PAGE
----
Our Towns

So what’s happening in Our Towns this week? A better question would be, what ISN’T happening in Our Towns this week! No, sorry, that would actually be a worse question.

You’ve seen his face, but you probably never knew his name. LaGrese Bingham is the sprightly senior citizen who has spent every day for the past 30 years peering under the ladies’ fitting room doors at ZCMI.

He’s a fixture in the community, and we’re sorry to announce today will be his last day “on the job,” so to speak. Do you know, in all those 30 years, he’s never missed a day? “I enjoy looking at the ladies’ underthings too much,” said the cute old fellow, who hails from Lamanville.

Have a great retirement, LaGrese! Every time we feel creepy, we’ll think of you!

Got a phone call the other day from SinDee Jeppesen, who told me the unusual spelling of her first name was the result of her mother’s learning disability. Anyway, she was calling to tell me that her aunt, Maverglenn Baird of Beaver Fork, is turning 100 years old today. Congratulations, Aunt Maverglenn!

Aunt Maverglenn sounds like a remarkable woman. She was born and raised in a ditch in Muleton, and never even learned to drive — according to her niece, Maverglenn “didn’t trust machines, seein’ as how they have the devil in ’em.” A faithful churchgoer, Maverglenn was always the hit of the ward socials with her famous Chocolate Liver Pie.

Alas, age has taken its toll on Aunt Maverglenn. She stopped wearing clothes in 1962, and hasn’t been able to breathe on her own since the late ’70s. Clinically, this feisty old gal may have died decades ago, but you wouldn’t know it from seeing her out digging in the garden every morning! Let’s hear it for our beloved senior citizens!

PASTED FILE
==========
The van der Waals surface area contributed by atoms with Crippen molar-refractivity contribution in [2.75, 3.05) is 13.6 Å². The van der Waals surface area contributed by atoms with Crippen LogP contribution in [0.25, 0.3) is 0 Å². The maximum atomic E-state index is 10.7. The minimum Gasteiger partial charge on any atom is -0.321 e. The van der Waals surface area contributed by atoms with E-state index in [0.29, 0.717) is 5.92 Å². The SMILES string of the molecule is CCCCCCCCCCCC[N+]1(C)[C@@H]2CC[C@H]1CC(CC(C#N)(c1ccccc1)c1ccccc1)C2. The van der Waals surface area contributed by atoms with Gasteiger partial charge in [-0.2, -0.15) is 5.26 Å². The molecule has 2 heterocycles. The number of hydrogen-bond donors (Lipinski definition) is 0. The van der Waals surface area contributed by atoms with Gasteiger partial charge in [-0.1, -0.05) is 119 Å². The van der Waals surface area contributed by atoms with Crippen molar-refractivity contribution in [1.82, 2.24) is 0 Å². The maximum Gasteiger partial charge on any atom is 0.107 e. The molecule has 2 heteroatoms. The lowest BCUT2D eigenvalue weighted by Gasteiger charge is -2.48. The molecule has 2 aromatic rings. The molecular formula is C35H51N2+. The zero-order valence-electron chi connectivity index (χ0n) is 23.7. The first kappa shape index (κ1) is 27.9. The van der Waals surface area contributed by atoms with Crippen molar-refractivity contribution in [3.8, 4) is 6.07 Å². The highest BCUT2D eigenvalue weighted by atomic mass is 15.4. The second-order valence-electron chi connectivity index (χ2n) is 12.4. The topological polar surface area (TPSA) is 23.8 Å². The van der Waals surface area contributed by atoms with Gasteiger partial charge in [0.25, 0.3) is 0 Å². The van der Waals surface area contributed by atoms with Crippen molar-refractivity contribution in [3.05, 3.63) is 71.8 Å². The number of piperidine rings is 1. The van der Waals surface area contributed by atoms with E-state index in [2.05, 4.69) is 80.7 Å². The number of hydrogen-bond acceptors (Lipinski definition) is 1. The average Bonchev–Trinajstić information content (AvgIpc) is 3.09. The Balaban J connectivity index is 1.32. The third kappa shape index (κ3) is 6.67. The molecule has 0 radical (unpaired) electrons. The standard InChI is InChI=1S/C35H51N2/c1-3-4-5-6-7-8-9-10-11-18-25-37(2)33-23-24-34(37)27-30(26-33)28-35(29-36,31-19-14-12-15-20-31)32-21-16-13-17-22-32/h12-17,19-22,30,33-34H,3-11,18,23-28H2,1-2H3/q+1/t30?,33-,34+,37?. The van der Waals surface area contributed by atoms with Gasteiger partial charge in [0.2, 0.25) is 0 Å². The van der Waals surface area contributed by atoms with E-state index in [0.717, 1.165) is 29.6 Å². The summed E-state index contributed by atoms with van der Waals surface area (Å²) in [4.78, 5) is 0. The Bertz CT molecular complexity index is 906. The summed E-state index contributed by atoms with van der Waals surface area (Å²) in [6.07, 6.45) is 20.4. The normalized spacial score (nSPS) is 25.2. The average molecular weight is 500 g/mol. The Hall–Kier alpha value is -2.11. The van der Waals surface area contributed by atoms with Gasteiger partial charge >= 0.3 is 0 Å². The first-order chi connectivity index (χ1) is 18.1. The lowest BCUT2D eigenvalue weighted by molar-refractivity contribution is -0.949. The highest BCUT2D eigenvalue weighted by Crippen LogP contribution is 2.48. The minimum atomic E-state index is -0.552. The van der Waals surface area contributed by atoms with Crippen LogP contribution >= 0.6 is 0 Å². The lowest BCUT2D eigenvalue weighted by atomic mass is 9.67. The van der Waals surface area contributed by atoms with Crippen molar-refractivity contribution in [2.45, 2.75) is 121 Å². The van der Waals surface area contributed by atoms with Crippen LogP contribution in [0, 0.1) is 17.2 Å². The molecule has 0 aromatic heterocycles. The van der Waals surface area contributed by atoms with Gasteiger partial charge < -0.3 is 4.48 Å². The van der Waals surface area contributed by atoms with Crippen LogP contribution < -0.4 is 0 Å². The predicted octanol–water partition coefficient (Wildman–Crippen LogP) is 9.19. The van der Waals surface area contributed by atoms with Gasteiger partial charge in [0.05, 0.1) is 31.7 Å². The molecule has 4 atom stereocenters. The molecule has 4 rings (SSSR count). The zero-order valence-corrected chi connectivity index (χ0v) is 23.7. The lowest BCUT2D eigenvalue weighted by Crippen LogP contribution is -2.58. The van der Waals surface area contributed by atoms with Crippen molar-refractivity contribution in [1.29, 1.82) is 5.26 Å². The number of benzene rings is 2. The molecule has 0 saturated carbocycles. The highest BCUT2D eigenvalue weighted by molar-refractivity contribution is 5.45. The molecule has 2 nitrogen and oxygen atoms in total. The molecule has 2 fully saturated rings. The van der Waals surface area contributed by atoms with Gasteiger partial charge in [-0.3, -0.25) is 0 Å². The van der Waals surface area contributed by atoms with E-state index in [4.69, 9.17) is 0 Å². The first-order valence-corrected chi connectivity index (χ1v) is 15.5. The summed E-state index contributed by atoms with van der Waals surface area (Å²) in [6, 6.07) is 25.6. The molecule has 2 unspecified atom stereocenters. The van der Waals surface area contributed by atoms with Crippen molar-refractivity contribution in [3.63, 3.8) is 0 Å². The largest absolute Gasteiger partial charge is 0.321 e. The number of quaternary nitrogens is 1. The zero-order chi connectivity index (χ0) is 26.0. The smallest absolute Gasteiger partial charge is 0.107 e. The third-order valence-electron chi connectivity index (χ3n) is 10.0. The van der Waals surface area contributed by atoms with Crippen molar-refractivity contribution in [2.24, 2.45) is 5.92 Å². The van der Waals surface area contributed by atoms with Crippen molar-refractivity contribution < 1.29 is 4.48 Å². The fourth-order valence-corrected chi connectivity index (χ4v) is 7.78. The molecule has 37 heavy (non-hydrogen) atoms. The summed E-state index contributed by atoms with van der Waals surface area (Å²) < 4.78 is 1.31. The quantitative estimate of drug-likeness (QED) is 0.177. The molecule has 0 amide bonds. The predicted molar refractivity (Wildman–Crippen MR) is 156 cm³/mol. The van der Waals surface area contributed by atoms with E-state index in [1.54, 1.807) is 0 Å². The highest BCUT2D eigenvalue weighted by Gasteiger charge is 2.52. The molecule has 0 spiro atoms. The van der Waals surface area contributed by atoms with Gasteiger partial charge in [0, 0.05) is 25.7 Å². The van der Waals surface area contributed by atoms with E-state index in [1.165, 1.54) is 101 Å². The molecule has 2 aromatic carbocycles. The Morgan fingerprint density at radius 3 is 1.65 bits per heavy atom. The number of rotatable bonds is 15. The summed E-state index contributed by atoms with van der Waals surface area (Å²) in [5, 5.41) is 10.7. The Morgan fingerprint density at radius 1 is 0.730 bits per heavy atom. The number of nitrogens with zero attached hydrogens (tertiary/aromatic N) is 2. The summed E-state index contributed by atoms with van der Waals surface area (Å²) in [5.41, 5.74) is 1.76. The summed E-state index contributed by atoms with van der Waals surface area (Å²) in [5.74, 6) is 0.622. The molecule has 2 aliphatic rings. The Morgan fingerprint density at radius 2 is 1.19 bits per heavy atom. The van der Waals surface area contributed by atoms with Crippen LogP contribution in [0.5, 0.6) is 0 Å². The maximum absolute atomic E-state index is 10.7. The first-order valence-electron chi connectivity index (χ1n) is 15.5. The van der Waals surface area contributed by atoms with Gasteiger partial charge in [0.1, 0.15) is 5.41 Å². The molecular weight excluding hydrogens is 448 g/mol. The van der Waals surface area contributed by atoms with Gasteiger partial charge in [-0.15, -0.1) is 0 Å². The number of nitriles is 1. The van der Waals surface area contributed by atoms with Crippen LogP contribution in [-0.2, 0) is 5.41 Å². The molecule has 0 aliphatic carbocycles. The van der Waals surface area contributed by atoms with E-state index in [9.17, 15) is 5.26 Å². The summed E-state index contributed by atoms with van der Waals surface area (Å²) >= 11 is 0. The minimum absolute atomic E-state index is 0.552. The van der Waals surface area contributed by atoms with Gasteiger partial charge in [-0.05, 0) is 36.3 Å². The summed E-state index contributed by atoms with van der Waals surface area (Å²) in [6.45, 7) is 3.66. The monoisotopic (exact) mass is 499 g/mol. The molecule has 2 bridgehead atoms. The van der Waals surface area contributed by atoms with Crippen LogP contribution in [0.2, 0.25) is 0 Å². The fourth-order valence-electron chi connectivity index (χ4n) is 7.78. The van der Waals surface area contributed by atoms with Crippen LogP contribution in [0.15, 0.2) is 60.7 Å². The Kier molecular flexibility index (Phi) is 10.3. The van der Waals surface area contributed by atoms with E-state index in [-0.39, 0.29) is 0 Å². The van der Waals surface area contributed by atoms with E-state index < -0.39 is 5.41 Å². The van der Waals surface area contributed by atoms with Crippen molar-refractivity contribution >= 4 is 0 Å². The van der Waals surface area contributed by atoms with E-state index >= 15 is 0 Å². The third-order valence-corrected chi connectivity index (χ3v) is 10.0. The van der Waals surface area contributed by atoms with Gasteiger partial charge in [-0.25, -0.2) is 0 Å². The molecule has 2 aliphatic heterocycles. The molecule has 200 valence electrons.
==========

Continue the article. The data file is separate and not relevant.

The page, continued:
Are you with me, that the past tense of “sneeze” should be “snoze”? That would sure be a hoot, wouldn’t it? What a confusing language we speak! No wonder all those foreigners refuse to learn it!

If you want a real tear-jerker, find yourself a copy of LyniMar Peterson’s “Pioneers to Glory Volume 1: Why Won’t My Feet Stop Bleeding?” Peterson is a local author, from right here in Orvo, and this is the first part in a series of historical novels in which a fictitious family — the Smiths — joins the real-life Mormon pioneers of 1847.

In the first book, Bob Smith and his family meet none other than Brigham Young! And I don’t want to give anything away, but let’s just say that by the end of the book, several of Bob Smith’s unmarried daughters are a little less unmarried, if you know what I mean! By which I mean, Brigham Young marries them. I can’t wait for volume 2, which LyniMar tells me will be called, “This is the Place … for Love.”

Finally, a tip of the ol’ Our Towns hat to little McKay Spencer Rowley, who has earned his Eagle Scout award at the early age of 4! His proud momma, LaVerDelLynTee Rowley, calls McKay “a scouting prodigy,” and claims he was already tying knots when he came shooting out of the womb like an illegally weighted pinewood-derby car.

“I didn’t force him into it at all,” Mrs. Rowley said. “It was his idea to get all 413 merit badges before he started kindergarten.” Then she added: “McKay, Momma needs a Fresca.”

Congrats to the Rowleys for their accomplishment! Between them and the chemicals in the water, we’re sure we never want to leave Our Towns!

This column was an absolute delight to write, because it was therapeutic. First, a little (that is, a lot of) background.